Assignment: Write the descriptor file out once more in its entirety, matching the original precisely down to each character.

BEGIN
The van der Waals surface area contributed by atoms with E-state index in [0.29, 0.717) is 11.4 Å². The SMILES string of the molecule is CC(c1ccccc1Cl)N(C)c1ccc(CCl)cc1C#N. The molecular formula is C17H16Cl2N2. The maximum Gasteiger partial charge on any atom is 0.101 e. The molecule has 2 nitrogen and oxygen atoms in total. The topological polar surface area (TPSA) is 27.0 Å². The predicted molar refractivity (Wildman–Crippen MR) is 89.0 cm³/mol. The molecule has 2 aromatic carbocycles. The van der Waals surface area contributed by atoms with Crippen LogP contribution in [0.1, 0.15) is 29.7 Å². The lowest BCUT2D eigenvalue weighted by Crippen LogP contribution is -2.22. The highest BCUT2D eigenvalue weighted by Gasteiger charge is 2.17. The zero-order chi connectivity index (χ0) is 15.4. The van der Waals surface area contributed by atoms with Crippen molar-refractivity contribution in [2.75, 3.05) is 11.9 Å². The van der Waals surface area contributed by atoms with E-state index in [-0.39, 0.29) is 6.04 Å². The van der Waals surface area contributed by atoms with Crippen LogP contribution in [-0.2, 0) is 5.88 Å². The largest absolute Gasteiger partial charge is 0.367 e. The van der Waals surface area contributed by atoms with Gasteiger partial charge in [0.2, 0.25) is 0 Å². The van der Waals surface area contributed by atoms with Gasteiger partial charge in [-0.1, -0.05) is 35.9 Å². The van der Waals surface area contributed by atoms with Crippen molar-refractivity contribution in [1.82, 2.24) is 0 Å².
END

The van der Waals surface area contributed by atoms with E-state index in [0.29, 0.717) is 11.4 Å². The SMILES string of the molecule is CC(c1ccccc1Cl)N(C)c1ccc(CCl)cc1C#N. The molecular formula is C17H16Cl2N2. The maximum Gasteiger partial charge on any atom is 0.101 e. The molecule has 2 nitrogen and oxygen atoms in total. The topological polar surface area (TPSA) is 27.0 Å². The predicted molar refractivity (Wildman–Crippen MR) is 89.0 cm³/mol. The molecule has 2 aromatic carbocycles. The van der Waals surface area contributed by atoms with Crippen LogP contribution in [0.1, 0.15) is 29.7 Å². The lowest BCUT2D eigenvalue weighted by Crippen LogP contribution is -2.22. The highest BCUT2D eigenvalue weighted by Gasteiger charge is 2.17. The zero-order chi connectivity index (χ0) is 15.4. The van der Waals surface area contributed by atoms with Crippen molar-refractivity contribution in [2.75, 3.05) is 11.9 Å². The van der Waals surface area contributed by atoms with E-state index in [-0.39, 0.29) is 6.04 Å². The van der Waals surface area contributed by atoms with Crippen LogP contribution in [-0.2, 0) is 5.88 Å². The largest absolute Gasteiger partial charge is 0.367 e. The van der Waals surface area contributed by atoms with Gasteiger partial charge in [0.2, 0.25) is 0 Å². The van der Waals surface area contributed by atoms with Gasteiger partial charge in [-0.1, -0.05) is 35.9 Å². The van der Waals surface area contributed by atoms with Crippen molar-refractivity contribution in [1.82, 2.24) is 0 Å².